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Kansas - Oregon State: 5 Observations

5 Observations from the Jayhawks' victory over Oregon State

Denny Medley-USA TODAY Sports

It was another Jekyll-Hawks sighting in Kansas City this past Saturday, as Kansas battled back from an 11-point deficit to beat the Oregon State Beavers 82-67. Here are my 5 observations from the up-and-down victory.

1) Hunter Mickelson was the Jayhawks' Best Big Man

Although only playing 14 minutes, the Arkansas-native played the most complete game of any player in the Kansas front court. Mickelson played through the first tv timeout and was fairly active in the opening minutes, as he rebounded well and ran the floor nicely on his way to 3 points, 4 rebounds, 1 block and 1 steal. Those usually wouldn't be eye-opening stats, but they become respectable given the fact that the only person who played fewer minutes in the first half was Jamari Traylor. Hunter's 2nd half was the best basketball he's played all season. He showed the ability to make that 16-18 foot jumper that was somewhat of a head-scratcher on previous attempts, and his pass from underneath the basket to Perry may have been the most unselfish and most impressive play of the game. I know that Bragg played a great 2nd half as well, but given the fact that Kansas was +14 in the 2nd half before Mickelson came out, I am giving him the nod as the big man of the night.

2) First Half Defense Not As Bad As I Initially Thought

The Oregon State nets were the same color as their jerseys after hitting a scorching 70% of their first half 3s en route to 39 points. Judging by those figures, it may seem that Kansas played a lackluster 1st half on the defensive side of the ball, but I don't think that was the case. For much of the 1st half, the Beavers looked just as offensively challenged as the Jayhawks did. Oregon State struggled to get into their offense on multiple occasions and forced multiple long range shots with virtually no time left on the shot clock. The majority of the 3s that Oregon State connected on did not come within the flow of the offense, but from giving their big men too much room on the perimeter. Yes, that is bad defense as well, but then again, it was not as if Kansas was suffering full-blown defensive breakdowns. Furthermore, this is and was an easily fixable problem, which is why you saw Oregon State's offense grind to a halt in the second half .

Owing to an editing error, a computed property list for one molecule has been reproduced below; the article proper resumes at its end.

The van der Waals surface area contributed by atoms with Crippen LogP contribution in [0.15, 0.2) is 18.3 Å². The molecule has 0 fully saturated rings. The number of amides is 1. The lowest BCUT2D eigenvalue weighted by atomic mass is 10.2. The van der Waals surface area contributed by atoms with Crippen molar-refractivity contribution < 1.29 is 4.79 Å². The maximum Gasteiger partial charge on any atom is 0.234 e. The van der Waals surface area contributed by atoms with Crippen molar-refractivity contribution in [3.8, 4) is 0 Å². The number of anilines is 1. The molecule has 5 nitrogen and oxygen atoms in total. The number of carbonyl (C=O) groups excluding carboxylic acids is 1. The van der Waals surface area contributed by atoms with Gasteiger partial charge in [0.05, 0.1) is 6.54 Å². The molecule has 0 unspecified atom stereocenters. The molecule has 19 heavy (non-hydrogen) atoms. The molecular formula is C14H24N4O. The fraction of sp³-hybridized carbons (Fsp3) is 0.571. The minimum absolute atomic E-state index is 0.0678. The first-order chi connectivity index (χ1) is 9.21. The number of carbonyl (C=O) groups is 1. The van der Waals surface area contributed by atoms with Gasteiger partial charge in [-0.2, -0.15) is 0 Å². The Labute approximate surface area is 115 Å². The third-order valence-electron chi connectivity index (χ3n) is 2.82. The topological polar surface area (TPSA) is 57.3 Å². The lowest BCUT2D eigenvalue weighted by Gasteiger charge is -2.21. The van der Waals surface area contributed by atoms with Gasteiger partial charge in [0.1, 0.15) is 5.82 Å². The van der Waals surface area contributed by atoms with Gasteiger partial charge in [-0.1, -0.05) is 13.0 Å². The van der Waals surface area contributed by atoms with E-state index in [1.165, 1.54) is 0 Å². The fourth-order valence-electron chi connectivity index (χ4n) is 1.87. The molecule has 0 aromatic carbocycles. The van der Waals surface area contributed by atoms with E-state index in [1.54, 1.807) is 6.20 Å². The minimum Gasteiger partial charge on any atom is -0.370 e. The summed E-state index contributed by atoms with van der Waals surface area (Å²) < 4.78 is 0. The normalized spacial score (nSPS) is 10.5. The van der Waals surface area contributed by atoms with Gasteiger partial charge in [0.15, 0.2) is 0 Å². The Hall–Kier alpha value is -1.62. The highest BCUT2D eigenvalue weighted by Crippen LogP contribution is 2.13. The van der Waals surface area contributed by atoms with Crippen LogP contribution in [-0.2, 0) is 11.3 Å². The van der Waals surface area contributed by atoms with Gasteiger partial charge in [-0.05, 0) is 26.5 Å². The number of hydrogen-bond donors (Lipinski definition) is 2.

3) Wayne Continues to Impress

Selden has scored in double-figures in all but one game this season. He has also shot 50% or higher in all but one game this season. The game that he didn't have double-figures he had 9 points in 22 minutes off of 3-4 shooting. Through the Maui Invitational, I was ecstatic that we were seeing some consistency out of Wayne, but remained extremely cautiously optimistic. I am even more ecstatic in the fact that Selden's play has that caution wavering. He is transforming into the player that Kansas fans thought he could be, the same one they saw in South Korea this summer. No longer is he the guy that we wish would get going, but instead the guy who gets the rest of the team going with instant offense. We're only a quarter of the way through the season, but Wayne Selden looks like he could be a dark horse for some individual accolades at the end of the season

4) Strong Guard Play Continues

Almost all great teams are upheld by strong backcourt play, and this iteration of the Jayhawks fits that mold. Frank and Devonte continued their strong campaigns with a combined 28 points, 11 assists, 6 steals and only 1 turnover. That is simply outstanding efficiency from 2 guards that are only getting better. Two things that really stood out to me in this game was the variety in which both players scored the basketball, as well as the way they controlled tempo down the stretch. Frank and Devonte took and made shots from under the basket, in the lane, from the mid-range and from downtown. Although they struggled from the 3-point arc, going an uncharacteristic 1-5, the diversity of shots was great to see. As for controlling the tempo, there were multiple possessions in which Kansas had a slight spacing advantage or were on the secondary fast break. However, instead of forcing a quick shot, the two guards took the ball out, milked the clock, nursed the lead, and got an even better shot. Those are decisions we weren't making just a few weeks ago, and it was great to see that heady decision making

5) So... How Bout That Rotation?

Although Kansas got the W and played some of its best basketball in the 2nd half, that game may have created more questions on the rotation than it answered. Traylor's minutes have been in a free fall since Maui, while the minutes of Lucas, Bragg, Diallo and Mickelson vary widely from game to game. Hunter has played well enough to stay a starter with Bragg being the first of the bench, and you have to believe Diallo will keep getting chances to prove himself. To me, the backcourt is a bit more problematic because at this point, Greene and Svi aren't doing enough to prove they belong on the court. They will both see playing time because Selden, Graham and Mason can't play 40 minutes every night, but this Kansas team will be much better if our backcourt backups force their way on to the court with their play, and not just by default.